Author Topic: water ballast tanks  (Read 2154 times)

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windwardcd28

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water ballast tanks
« on: August 09, 2014, 14:05:54 »
I am building Model Slipway's Yorkshireman. I suspect that in any kind of stiff wind she will tend to be cranky because of the high superstructure. I plan on using a 12v 10amp battery wgt 8# placed low as possible in hull and am considering installing ballast tanks to add additional wgt. I have seen a great whaleback model that used this approach to stabilize and trim the boat. The builder uses two pumps (one fill one discharge) to control things. Does anyone have any thoughts as to how I can determine size and placement of the tanks. I want the tanks to be full at all times to avoid the water sloshing. One thought I had is to place removable tanks with three sides in the hull, do a float test and add water to the tanks to get the correct waterline, mark the water level on the tank sides and then cut the sides down to that level and place top side on the tank. Would appreciate ideas.

des

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Re: water ballast tanks
« Reply #1 on: August 09, 2014, 14:13:38 »
For any given amount of space, lead is a lot heavier than water.  Or, put another way, you could put the same weight of lead into much less space than the water would occupy.

My point is that I wouldn't even be considering using water as ballast, due to the issues involved in getting it right, keeping it where you want it, potential stability issues, and risk of leaks.  As well as the added complexity of setting up the two water pumps.

Des.

windwardcd28

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Re: water ballast tanks
« Reply #2 on: August 09, 2014, 14:40:19 »
Thanks for your reply. I agree with the density issue and considered it. I probably should have also mentioned in my post that an important consideration for me is keeping the weight of the boat for transportation and launching to an absolute minimum and to do this without needing to place ballast in the boat at launch time. Model Slipway says Yorkshireman is steady if ballasted low down in the hull, which I will do. She has a lot of hull space and I think I just need a few pounds to act as trim and the water ballast should be heavy enough to perform that function. One gallon gets me 8.5# of added ballast and I think that I can get at least that much in my tanks. That doesn't sound like a lot of wgt, to save but to me it is meaningful. Second reason is I like to tackle new problems. It keeps me thinking.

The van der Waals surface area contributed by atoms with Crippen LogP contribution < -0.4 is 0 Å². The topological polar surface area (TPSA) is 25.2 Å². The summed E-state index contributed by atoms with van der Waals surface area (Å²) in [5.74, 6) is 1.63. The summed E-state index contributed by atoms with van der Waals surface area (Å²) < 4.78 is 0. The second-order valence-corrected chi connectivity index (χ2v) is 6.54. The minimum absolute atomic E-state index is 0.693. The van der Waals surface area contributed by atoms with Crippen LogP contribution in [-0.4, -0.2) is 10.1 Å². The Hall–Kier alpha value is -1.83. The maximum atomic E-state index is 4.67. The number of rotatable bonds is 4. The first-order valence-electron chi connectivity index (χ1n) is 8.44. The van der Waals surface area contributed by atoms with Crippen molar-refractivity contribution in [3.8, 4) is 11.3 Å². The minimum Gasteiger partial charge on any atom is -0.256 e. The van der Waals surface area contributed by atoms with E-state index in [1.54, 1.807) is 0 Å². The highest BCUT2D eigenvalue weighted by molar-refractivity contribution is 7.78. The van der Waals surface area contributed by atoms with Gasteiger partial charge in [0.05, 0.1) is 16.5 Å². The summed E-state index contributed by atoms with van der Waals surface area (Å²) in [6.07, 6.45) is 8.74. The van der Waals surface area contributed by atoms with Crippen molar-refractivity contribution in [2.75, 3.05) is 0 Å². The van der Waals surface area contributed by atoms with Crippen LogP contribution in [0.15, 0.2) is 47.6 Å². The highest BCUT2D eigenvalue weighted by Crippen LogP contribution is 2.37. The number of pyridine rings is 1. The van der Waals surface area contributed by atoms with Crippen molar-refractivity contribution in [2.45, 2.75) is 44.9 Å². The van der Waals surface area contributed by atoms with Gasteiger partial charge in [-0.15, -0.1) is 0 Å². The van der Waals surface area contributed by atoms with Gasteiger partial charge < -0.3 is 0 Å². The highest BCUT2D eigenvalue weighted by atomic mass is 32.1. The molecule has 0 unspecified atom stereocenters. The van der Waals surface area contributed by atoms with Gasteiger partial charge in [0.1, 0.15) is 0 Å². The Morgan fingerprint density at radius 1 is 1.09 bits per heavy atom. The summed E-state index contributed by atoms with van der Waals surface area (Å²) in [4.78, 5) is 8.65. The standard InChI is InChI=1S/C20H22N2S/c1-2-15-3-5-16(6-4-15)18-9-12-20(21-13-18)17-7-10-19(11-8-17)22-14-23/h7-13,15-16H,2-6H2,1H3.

Volker

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Re: water ballast tanks
« Reply #3 on: August 10, 2014, 00:23:28 »
You should know before how much water ballast you'll need and build the ballast tank so it is really full. Free flowing water surfaces in tanks can decrease the stability of the model.

According to Model Slipway the Yorkshireman will weigh 10 kg (22 lbs) fully loaded.
Their white metal detail parts are quite heavy so make a check how much ballast you really need.
I would go with lead ballast as Des said.
Regards Volker

CGAux26

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Re: water ballast tanks
« Reply #4 on: August 10, 2014, 14:13:54 »
If you must go with water ballast, consider using small floating balls as slosh dampers.  Use enough to cover the free surface of the water.  This is a proven damping system used in real boat fuel tanks.  Prove it to yourself with ice cubes in a glass of water.

But I'm with the rest of the guys:  Use lead ballast.  The CG of the mass of lead will be lower in the boat than water.  I used lead shot in my MS Loyal tender, purchased in a fishing store, and sealed in bags.  Attach it to the hull with Velcro, then you can remove it for transport if you must.  It's easy to adjust the amount of weight with lead shot, too.
Dave

Volker

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Re: water ballast tanks
« Reply #5 on: August 11, 2014, 00:01:06 »
It is not the sloshing leading to eventual problems but the free surface effect when the center of gravity of the water moves as the boat heels.

This at least reduces the effectiveness of the added ballast on the heeling. The small floating balls can't prevent the shifting of the center of gravity.

http://www.bbauv.com/blog/vessel-more-unstable-with-half-filled-tanks/
Regards, Volker